at the end of the 60Us with their homemade guns and recreational 
drugs (and vice versa), one must be on familiar terms with the pop 
45Us that reached the charts in that eerie and foreboding year, 
especially those singles which formed the basis of LynchUs own 
Northwest Sound, as brought to fruition on the soundtrack.  Taking 
equal parts Olympia, WashingtonUs own ethereal Fleetwoods, 
whoUd surfaced in 1959, with RCome Softly to Me,S and the sax-

driven, cool jazz Wailers (not the reggae group), out of Tacoma, 
whose RTall Cool OneS made some national noise that same year, 
Lynch is well on his way toward concocting his own North by 
Northwest Side Story answer to Leonard BernsteinUs West Side 
Story, which debuted on Broadway in 1958, and sent RMariaS to the 
charts, by Johnny Mathis, in the cruicial year of 1960.  Throw in the 
ViscountsU RHarlem Nocturne,S for the haunting sax line, and Duane 
EddyUs RBecause TheyUre Young,S for the twangy guitar, and you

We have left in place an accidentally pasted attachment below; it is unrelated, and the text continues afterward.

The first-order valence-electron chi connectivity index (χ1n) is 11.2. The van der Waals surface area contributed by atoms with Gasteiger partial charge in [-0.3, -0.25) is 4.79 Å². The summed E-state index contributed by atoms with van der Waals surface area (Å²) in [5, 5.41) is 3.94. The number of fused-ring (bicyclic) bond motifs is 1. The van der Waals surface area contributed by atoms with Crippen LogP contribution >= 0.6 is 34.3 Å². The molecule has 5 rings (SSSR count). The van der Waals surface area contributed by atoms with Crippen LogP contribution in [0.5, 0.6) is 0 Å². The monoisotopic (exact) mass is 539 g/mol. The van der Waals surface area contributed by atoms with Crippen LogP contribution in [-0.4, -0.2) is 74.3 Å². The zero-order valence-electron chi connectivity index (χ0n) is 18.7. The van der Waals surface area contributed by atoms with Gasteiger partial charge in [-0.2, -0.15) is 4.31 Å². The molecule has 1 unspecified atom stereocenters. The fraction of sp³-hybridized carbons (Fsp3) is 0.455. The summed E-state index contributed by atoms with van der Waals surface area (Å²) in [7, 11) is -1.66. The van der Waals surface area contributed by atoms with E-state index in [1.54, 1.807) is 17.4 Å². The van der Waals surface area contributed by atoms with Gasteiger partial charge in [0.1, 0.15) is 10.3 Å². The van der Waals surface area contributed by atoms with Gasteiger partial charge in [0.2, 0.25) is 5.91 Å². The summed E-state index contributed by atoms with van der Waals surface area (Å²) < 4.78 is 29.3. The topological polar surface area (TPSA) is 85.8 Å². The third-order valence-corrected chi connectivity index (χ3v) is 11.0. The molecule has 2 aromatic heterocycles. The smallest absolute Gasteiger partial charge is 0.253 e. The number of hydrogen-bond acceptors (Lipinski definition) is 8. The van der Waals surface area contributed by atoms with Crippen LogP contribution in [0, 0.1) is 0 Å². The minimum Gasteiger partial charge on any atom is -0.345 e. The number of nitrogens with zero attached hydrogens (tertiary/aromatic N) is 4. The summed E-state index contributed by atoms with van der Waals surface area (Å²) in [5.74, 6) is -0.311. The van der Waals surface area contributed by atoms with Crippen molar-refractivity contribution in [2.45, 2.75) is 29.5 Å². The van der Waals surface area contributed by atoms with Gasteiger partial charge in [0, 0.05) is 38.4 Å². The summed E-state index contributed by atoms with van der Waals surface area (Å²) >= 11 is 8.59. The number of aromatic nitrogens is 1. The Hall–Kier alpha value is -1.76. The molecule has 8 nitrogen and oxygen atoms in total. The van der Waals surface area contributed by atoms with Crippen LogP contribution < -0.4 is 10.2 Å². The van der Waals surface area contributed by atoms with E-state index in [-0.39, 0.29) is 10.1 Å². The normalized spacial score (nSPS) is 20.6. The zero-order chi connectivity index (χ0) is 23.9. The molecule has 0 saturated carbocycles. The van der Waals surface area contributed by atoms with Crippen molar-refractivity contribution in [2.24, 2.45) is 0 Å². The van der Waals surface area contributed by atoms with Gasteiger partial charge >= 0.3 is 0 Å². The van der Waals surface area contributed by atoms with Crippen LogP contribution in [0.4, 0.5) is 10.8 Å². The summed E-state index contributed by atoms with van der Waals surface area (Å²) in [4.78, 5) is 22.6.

almost have it.  The next-to-last element is The VenturesU recording 
of RThe Theme from Peter Gunn,S a classic TV detective show of 
1960, second only to 77 Sunset Strip in its hipness quotient, the 
Miami Vice of its time for its use of music.  Twin Peaks does Miami 
Vice, Peter Gunn, and 77 Sunset Strip one better, by making its 
soundtrack an integral part--if not the integral part--of its story line!

     The final, truly Lynchian piece in my musical thesis, is the 1960 
pop charts themselves, which were fairly riddled with death and 
destruction, especially of the teenage variety.  Jody ReynoldsU 
REndless SleepS had brought forward the idea of teenage suicide 
pacts, written in blood, in 1958; Thomas WayneUs gloomy eulogy, 
RTragedy,S was already on the charts at the time of the plane crash 
that took Buddy Holly, Richie Valens and The Big Bopper on RThe 
Day the Music Died,S in 1959.  In 1960, the horrors were ongoing.  
That was the year the Bobbettes shot Mr. Lee in RI Shot Mr. Lee.S 
RTeen Angel,S by Mark Dinning, recounted a typically grisly result 

of a teenage joyride.  Disguised as old-fashioned Cowboys and 
Indians, we had RRunning Bear,S by Johnny Preston and REl Paso,S 
by Marty Robbins; in both of which the young lover perishes in the 
final verse (to say nothing of Larry VerneUs supposed novelty, 
RPlease Mr. CusterS).  In the movie, On the Beach, the entire world